Digbeth, Aston Science Park and Eastside to lead digital Birmingham
The area spanning Digbeth, Aston Science Park and Eastside is set to become Birmingham’s new “digital district” under new council plans to install next-generation high speed broadband.
Speaking at the regional launch of Lord Carter’s Digital Britain report, Coun Paul Tilsley, chair of the Digital Birmingham partnership, announced plans to create an area which would act as a “as a showcase and business demonstrator to attract new businesses and inward investment and offer a strategy for economic recovery.”
He said: “I am pleased to announce that Birmingham will create a ‘Digital District’ that brings together the innovative, learning and creative sectors enabled through a next generation high speed broadband infrastructure.
“It will provide a digital infrastructure that captures the ambitions of the Digital Britain Report, where the creative and digital media sectors and knowledge-intensive businesses are able to exploit the potential that high bandwidth conveys through the creation of new and exciting media content and job opportunities.”
The initiative, part of the council’s Big City Plan, revolves around plans to install fibre optic technology which would enable internet speeds of over 100 megabits per second in the area.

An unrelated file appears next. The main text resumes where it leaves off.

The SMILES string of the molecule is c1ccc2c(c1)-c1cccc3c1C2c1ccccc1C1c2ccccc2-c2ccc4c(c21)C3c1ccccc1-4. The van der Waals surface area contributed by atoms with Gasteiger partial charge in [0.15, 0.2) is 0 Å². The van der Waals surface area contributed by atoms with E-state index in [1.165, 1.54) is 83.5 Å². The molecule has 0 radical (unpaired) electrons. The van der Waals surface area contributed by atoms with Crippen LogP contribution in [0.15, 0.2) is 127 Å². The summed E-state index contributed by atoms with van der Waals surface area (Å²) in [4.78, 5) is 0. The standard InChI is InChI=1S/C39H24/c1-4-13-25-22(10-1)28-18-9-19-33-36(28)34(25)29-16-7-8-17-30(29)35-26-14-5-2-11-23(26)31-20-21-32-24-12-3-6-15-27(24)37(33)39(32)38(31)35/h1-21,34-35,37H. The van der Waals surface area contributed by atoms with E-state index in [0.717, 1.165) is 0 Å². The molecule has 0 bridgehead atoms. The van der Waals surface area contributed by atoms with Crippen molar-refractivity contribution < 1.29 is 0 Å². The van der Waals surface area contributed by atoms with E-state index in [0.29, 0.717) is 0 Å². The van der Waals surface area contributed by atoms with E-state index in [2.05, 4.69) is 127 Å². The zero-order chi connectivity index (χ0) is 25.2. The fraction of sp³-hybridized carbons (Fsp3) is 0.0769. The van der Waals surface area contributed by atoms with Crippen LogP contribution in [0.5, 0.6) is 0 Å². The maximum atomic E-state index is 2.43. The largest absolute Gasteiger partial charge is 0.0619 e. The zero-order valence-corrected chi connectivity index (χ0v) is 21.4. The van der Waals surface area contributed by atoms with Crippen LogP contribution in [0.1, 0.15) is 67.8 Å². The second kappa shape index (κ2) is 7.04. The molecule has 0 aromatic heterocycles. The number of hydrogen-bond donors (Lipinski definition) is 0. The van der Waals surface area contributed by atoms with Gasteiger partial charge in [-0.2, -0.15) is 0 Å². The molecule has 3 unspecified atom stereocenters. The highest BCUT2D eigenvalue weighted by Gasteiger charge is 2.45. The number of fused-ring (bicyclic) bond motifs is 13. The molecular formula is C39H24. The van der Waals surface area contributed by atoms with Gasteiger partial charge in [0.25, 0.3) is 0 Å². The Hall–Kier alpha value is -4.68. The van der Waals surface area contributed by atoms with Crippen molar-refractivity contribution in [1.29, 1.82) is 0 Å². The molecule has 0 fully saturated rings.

The plan was welcomed by Aston Science Park, which is home to companies across a range of technology-based sectors such as pharmaceuticals, IT services and photonics.
Dr David Hardman, managing director at Aston Science Park, said: “Placing Aston Science Park at the forefront of the digital district is key to the success of our new innovation support strategy which focuses on the low-carbon economy, ICT and digital media sectors.”
But the announcement received a more cautious welcome in Digbeth, where venues such as the Custard Factory, Fazeley Studios and The Bond are home to numerous small firms operating in the creative industries, many of them directly involved in the digital sector.
Andy Hartwell, managing director of Fazeley Studios-based digital design agency Substrakt, welcomed the recognition that Digbeth and the surrounding areas were at the heart of the city’s digital economy.
He said: “The good thing about working at Fazeley Studios is that it really promotes co-working and working with like-minded companies so any efficiency that can be increased by using these high speed networks to transfer data is good.”
But he was more cautious on the subject of whether the announcement could tempt businesses to come to the area purely because of its digital appeal.
“What would really help if Digbeth was promoted as a digital district in order to try to bring work up from London,” he said.
Julia Higginbottom, of multiplatform production and post-production firm Aquila, which is based on Broad Street, said the introduction of super-fast broadband would not be enough to tempt her to move the company to the new “digital district,” particularly the Digbeth area.
She said: “It’s not enough on its own because there are other issues with the area such as parking.
“We would have to see major investment in other infrastructure in Digbeth to consider moving. For instance you can’t buy anything in Digbeth and there is no cash point.”